Power & Energy Solutions

The premier renewable energy publication

Although wind energy only produces about two per cent of the current electricity demand in the US, the Department of Energy, in collaboration with wind industry experts, has drafted a plan that would bring the installed wind capacity up to 20 per cent of the nation's total electrical supply. To meet these expectations, wind energy must be extremely reliable. Structural health monitoring will play a critical role in making this goal successful. Here PES takes an exclusive look at Wind Energy's New Role in Supplying the World's Energy: What Role will Structural Health Monitoring Play? Apart from anything else, the paper shows just how far our industry has come in a few short years around the world, as well as looking at the all-important safety issues surrounding the industry . . .Wind energy has expanded dramatically since the early 1980s when smallturbines dotted the hillsides of California. Those machines had rudimentarycontrols, no condition monitoring, were unreliable, and required extensivemaintenance. The utilities considered them an insignificant passing fad. Today, wind turbines have multi-megawatt ratings, sophisticated controls, and condition monitoring systems on most of the drive-trains. A typical wind plant today may have more than 200 multi-megawatt turbines installed and it represents

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The US Department of Energy has recently published its Rebuilding After Disaster: Going Green from the Ground Up report - a document which brings to mind the words of Theodore Roosevelt: "The nation behaves well if it treats the natural resources as assets which it must turn over to the next generation increased, and not impaired, in value". Here, PES publishes an extract from the document, which is essential reading for all of us in the industry who want to see the green message spread throughout all corners of North America.Information in the guide is based on the real-life experiences of two US Department of Energy (DOE) teams. One team worked with city leaders in New Orleans, Louisiana, after hurricanes Katrina and Rita in 2005, while the other assisted community leaders in Greensburg, Kansas, after a devastating tornado in 2007. Although the two communities are quite different, the teams learned common lessons and found that the reasons for going green from the ground up are compellingOne way to rebuild devastated communities like New Orleans and Greensburg is by redefining them as models of sustainability. This means reducing energy use, using energy more efficiently, incorporating more renewable energy, and much more.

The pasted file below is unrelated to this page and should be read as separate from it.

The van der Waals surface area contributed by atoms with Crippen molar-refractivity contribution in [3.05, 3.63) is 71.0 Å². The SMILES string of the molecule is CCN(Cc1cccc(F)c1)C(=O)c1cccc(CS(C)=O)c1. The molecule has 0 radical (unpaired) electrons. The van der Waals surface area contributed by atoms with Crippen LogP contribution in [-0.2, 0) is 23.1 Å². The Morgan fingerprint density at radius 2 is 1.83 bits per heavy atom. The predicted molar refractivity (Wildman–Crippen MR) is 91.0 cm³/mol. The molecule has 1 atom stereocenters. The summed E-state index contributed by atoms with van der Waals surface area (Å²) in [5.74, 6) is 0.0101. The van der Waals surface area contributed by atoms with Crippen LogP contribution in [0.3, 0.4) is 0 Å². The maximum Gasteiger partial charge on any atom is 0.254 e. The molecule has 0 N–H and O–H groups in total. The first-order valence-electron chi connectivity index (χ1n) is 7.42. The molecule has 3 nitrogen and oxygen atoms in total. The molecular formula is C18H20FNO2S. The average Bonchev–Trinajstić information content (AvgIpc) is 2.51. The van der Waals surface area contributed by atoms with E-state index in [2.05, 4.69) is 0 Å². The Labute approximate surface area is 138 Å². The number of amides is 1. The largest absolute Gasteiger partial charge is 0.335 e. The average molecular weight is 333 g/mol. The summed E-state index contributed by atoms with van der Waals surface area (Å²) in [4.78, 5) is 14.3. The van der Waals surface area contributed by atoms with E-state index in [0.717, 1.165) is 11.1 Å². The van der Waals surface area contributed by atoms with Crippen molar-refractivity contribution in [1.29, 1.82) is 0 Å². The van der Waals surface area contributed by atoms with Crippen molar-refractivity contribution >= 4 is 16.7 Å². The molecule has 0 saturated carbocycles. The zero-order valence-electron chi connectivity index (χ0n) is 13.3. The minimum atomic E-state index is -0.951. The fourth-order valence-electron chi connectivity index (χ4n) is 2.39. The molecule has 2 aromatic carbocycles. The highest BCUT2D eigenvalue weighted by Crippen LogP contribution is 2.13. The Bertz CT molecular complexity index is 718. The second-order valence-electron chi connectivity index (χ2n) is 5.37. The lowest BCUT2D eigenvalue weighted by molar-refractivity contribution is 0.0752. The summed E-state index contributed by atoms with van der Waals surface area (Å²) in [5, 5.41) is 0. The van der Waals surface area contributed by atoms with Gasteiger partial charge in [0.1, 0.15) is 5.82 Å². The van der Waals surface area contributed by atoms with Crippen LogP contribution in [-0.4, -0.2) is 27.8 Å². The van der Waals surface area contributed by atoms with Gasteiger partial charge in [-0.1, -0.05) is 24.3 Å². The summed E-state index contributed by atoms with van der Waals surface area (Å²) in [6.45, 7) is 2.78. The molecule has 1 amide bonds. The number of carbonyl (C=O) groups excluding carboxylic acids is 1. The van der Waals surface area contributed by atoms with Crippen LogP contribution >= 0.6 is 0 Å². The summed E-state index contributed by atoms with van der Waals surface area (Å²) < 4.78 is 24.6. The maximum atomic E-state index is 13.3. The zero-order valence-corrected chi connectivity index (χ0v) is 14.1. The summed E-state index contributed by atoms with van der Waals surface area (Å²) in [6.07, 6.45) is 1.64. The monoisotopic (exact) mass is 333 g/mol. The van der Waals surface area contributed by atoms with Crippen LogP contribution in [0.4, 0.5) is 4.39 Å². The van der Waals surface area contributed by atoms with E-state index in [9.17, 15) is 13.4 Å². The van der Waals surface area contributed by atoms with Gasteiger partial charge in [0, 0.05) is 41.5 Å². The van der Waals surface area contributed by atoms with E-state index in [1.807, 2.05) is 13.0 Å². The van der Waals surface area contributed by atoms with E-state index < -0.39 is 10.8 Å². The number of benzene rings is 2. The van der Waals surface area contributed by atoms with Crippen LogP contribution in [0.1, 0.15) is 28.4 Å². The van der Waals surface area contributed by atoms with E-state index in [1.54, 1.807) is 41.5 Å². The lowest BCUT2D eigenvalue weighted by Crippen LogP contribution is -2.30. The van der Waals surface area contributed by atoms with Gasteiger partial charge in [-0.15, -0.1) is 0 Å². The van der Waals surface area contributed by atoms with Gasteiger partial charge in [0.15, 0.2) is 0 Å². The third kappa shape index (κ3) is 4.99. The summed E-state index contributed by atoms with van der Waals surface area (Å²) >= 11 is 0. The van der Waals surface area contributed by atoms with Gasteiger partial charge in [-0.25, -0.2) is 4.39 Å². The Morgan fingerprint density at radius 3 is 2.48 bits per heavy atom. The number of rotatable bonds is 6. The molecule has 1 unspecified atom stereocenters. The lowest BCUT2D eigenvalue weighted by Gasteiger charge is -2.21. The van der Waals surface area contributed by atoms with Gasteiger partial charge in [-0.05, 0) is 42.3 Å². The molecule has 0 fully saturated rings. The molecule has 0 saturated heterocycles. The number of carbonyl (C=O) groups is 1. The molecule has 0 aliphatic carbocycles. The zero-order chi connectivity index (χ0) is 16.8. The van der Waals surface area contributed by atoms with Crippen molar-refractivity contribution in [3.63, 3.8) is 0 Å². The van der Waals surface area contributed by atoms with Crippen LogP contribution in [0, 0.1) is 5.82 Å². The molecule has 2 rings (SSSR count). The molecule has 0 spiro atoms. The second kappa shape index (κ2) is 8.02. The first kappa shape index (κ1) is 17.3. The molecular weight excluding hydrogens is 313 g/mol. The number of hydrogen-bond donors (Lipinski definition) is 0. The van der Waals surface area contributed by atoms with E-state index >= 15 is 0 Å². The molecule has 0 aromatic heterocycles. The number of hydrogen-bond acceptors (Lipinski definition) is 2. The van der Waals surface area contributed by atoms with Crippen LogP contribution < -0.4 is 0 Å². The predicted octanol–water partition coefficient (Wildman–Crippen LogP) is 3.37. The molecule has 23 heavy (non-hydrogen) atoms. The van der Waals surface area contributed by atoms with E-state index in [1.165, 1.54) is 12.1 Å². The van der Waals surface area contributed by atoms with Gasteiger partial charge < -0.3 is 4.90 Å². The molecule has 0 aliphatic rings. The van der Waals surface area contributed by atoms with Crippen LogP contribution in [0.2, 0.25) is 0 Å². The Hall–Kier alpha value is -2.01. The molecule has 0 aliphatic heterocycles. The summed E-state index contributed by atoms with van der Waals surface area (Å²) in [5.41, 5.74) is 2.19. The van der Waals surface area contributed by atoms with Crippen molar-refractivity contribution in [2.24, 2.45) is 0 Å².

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Dr Matthias Wiemer, Member of the Management Board and COO of Pfeiffer Vacuum Technology AG tells PES about recent developments, including some major acquisitions, within the successful German-based company.PES: Welcome to PES magazine. Can you begin by explaining a little about the company and how you serve the PV industry?Matthias Wiemer: Founded in 1890, Pfeiffer Vacuum is one of the world's leading providers of vacuum solutions with more than 2,200 people and 28 subsidiaries worldwide. Our portfolio comprises a full range of hybrid and magnetically levitated turbo-molecular pumps (turbopumps), a range of backing pumps, measurement and analysis devices, components, vacuum chambers, and systems. Starting with the invention of the turbopump at Pfeiffer Vacuum, our company has continuously striven for innovative solutions and high-technology products, which are applied in many industrial markets such as analytical, R&D, environmental technology, chemistry, semiconductor, coating, as well as in the automotive industry and any number of other fields.The photovoltaic industry is one of our focus markets in Europe, USA and Asia. Coating systems for solar cell place high requirements on the vacuum equipment with respect to reliability. Pfeiffer Vacuum enjoys a reputation for offering innovative, efficient and reliable vacuum solutions ranging from high to low

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When installing off-grid solar PV systems that often last for a quarter of a century, quality and reliability are perhaps the two most two vital factors. But with a vast (and growing) portfolio on offer to the consumer, it can be difficult to make the right decision. PES asked Richard Lowe of Dulas to takea look at the technologies on offer - and the merits of each. A great deal of research and experience goes into the selection of a preferred PV specification and manufacture based upon the organisation's principles of delivering renewable energy solutions that perform over many years,  emain reliable and can stand the test of time. The three most  common forms of PV panels considered when specifying equipment for an installation are monocrystalline, polycrystalline and  amorphous or thin-film systems. Each has its own benefits, which can be summarised as follows: